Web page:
The mainstream media has been busy over the past year engineering the narrative that the removal from office via impeachment of President Donald Trump is almost inevitable. Although they have had a few bumps on the road to this future fable, which caused them to switch to removal from office via the 25th Amendment fantasy, their impeachment dream is back on track. This fantasy reached a fevered pitch last week on Friday when many liberals went into a state of ecstasy, most notably Joy Behar, over the fake news report by Brian Ross of ABC News about "candidate" Trump contacting the Russians which later that day had to be retracted.
Despite the many setbacks in the impeachment fantasy, most liberals seem to continue yearning for it as if Trump remaining in office would destroy their souls. Tom Steyer even blew $20 million in impeachment ads in pursuit of this fantasy. Unfortunately for Steyer and his fellow impeachment demanding liberals, contributing editor (and very very liberal) Peter Beinart of Atlantic magazine has tossed cold water upon their future fable of impeachment on December 3 in 'The Odds of Impeachment Are Dropping.'
Peter Beinart’s Tuesday article in The Atlantic, which deemed Trump’s Warsaw speech a nod to his “white nationalist” base, was an inevitable, almost gravitational spasm from the identity wing of the Democrat party. Criticism of Beinart’s contorted logic poured in, and on Tuesday morning, he responded to his critics by redoubling on claims “racial” undertones in the President’s defense of the West.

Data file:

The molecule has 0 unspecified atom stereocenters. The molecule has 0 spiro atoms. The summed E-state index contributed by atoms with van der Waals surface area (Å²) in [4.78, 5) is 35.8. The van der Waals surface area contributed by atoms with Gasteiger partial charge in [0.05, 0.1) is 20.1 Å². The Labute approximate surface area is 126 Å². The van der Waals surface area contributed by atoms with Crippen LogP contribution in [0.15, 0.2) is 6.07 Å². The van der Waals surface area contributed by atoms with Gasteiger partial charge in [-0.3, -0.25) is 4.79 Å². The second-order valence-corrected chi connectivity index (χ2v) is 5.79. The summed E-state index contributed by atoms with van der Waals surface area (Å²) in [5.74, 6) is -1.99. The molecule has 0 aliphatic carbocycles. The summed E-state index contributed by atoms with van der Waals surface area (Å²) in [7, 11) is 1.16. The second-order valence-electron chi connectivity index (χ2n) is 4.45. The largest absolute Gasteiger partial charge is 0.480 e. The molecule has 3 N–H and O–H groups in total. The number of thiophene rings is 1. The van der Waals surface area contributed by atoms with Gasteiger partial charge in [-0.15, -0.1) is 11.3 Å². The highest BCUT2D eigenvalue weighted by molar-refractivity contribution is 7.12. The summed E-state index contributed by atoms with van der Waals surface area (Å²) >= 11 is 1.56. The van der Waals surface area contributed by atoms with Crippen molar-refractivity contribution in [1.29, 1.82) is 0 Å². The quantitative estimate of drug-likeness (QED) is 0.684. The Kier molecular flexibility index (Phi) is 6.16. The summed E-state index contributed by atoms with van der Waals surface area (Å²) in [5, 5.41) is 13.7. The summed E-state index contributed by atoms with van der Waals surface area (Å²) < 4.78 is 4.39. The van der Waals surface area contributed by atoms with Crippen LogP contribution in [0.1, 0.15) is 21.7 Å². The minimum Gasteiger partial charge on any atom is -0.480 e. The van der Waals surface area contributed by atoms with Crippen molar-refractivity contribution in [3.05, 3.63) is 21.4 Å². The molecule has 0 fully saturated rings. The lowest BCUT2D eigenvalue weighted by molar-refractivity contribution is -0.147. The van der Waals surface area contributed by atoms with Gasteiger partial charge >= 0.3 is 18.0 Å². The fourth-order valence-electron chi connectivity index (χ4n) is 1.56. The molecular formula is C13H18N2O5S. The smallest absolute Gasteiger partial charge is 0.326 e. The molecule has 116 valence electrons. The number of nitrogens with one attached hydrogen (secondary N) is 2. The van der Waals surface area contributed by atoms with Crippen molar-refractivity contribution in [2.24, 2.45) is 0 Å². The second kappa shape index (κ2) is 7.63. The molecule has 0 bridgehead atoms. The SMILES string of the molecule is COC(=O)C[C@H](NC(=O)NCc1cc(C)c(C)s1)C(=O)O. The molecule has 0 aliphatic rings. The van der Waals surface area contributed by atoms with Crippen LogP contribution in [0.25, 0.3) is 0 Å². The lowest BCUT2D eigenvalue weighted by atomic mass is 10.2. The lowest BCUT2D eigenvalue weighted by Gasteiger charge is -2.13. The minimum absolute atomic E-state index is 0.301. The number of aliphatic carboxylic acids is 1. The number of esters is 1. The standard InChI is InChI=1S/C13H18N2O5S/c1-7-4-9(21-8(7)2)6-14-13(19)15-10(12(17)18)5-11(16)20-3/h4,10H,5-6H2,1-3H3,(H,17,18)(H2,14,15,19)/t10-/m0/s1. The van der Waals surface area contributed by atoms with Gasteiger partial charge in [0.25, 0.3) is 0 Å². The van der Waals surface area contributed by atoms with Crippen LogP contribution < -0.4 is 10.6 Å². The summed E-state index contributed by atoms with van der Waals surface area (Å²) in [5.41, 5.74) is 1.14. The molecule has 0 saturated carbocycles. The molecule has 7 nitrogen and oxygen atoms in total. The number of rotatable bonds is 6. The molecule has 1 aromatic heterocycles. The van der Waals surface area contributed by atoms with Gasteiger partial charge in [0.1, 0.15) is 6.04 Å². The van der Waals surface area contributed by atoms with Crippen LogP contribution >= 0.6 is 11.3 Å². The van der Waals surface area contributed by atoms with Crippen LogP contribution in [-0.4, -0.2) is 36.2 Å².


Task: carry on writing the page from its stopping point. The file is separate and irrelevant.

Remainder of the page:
When one trudges through existence with a particular proto-Marxist worldview that fetishizes victimhood, the inevitable outgrowth of such perpetual hysteria manifests itself in assertions that seem to grow more and more hyperbolic with time. Such was the case for pundit and pro-Palestinian activist Peter Beinart when he wrote a Thursday piece entitled The Racial and Religious Paranoia of Trump’s Warsaw Speech featured in The Atlantic.
On Thursday's New Day on CNN, during a segment pitting liberal CNN political commentator Peter Beinart against former CIA director James Woolsey, Beinart bristled at Woolsey's warnings that Jews trying to live in a Palestinian Arab state would be in grave danger of being attacked and killed as he asserted that it was a "racist claim" for the former CIA director to make. Beinart found comfort that "many" Palestinians do not kill Jews as he admitted that "some" do. Beinart: "The claim that Palestinians would inevitably kill Jews in the West Bank, I have I have Jewish friends, Israelis who live in the West Bank. It's frankly a racist claim to suggest that Palestinians would inherently kill Jews. That's -- some Palestinians commit terrorism and many don't."
On Tuesday's The Situation Room on CNN, substitute anchor Brianna Keilar not only worried that President-elect Donald Trump was "jumping the gun" by calling the attacks in Turkey and Germany "radical Islamic terrorism" too soon "before any information was out there," but she also fretted that Trump was "dangerously close to making this look like a religious war."
Some liberals can find the strangest things to worry over in the aftermath of a deadly terrorist attack. Appearing as a guest on Monday's CNN Tonight, liberal CNN political commentator Peter Beinart bristled at President-elect Donald Trump referring to the Berlin terror attack victims as "Christians," as the liberal analyst worried that the way Trump, Michael Flynn, and Steve Bannon "view this entire conflict is very dangerous" because they portray a "struggle between the West and Islam."